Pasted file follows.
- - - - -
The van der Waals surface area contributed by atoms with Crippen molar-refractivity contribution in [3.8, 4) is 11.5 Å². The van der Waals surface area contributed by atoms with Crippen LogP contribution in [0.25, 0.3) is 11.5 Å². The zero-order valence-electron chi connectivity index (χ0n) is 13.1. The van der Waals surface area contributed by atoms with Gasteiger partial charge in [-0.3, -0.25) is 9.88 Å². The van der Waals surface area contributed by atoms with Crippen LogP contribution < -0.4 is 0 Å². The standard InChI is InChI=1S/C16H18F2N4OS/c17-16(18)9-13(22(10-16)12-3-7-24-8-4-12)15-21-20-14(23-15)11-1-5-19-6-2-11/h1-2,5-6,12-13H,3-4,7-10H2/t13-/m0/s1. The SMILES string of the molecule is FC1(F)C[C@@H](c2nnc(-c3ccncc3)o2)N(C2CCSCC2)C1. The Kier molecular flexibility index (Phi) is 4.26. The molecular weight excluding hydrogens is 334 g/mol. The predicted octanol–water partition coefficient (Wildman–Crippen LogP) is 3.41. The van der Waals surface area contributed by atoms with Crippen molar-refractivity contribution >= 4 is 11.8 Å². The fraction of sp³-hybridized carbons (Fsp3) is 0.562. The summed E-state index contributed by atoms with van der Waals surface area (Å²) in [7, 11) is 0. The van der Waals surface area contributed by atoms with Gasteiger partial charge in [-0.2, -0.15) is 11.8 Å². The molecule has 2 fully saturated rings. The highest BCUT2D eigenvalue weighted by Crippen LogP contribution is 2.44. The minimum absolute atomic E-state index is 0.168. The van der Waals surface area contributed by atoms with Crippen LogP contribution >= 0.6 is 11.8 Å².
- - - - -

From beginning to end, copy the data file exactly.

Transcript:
The van der Waals surface area contributed by atoms with Crippen molar-refractivity contribution in [3.8, 4) is 11.5 Å². The van der Waals surface area contributed by atoms with Crippen LogP contribution in [0.25, 0.3) is 11.5 Å². The zero-order valence-electron chi connectivity index (χ0n) is 13.1. The van der Waals surface area contributed by atoms with Gasteiger partial charge in [-0.3, -0.25) is 9.88 Å². The van der Waals surface area contributed by atoms with Crippen LogP contribution < -0.4 is 0 Å². The standard InChI is InChI=1S/C16H18F2N4OS/c17-16(18)9-13(22(10-16)12-3-7-24-8-4-12)15-21-20-14(23-15)11-1-5-19-6-2-11/h1-2,5-6,12-13H,3-4,7-10H2/t13-/m0/s1. The SMILES string of the molecule is FC1(F)C[C@@H](c2nnc(-c3ccncc3)o2)N(C2CCSCC2)C1. The Kier molecular flexibility index (Phi) is 4.26. The molecular weight excluding hydrogens is 334 g/mol. The predicted octanol–water partition coefficient (Wildman–Crippen LogP) is 3.41. The van der Waals surface area contributed by atoms with Crippen molar-refractivity contribution >= 4 is 11.8 Å². The fraction of sp³-hybridized carbons (Fsp3) is 0.562. The summed E-state index contributed by atoms with van der Waals surface area (Å²) in [7, 11) is 0. The van der Waals surface area contributed by atoms with Gasteiger partial charge in [-0.2, -0.15) is 11.8 Å². The molecule has 2 fully saturated rings. The highest BCUT2D eigenvalue weighted by Crippen LogP contribution is 2.44. The minimum absolute atomic E-state index is 0.168. The van der Waals surface area contributed by atoms with Crippen LogP contribution >= 0.6 is 11.8 Å².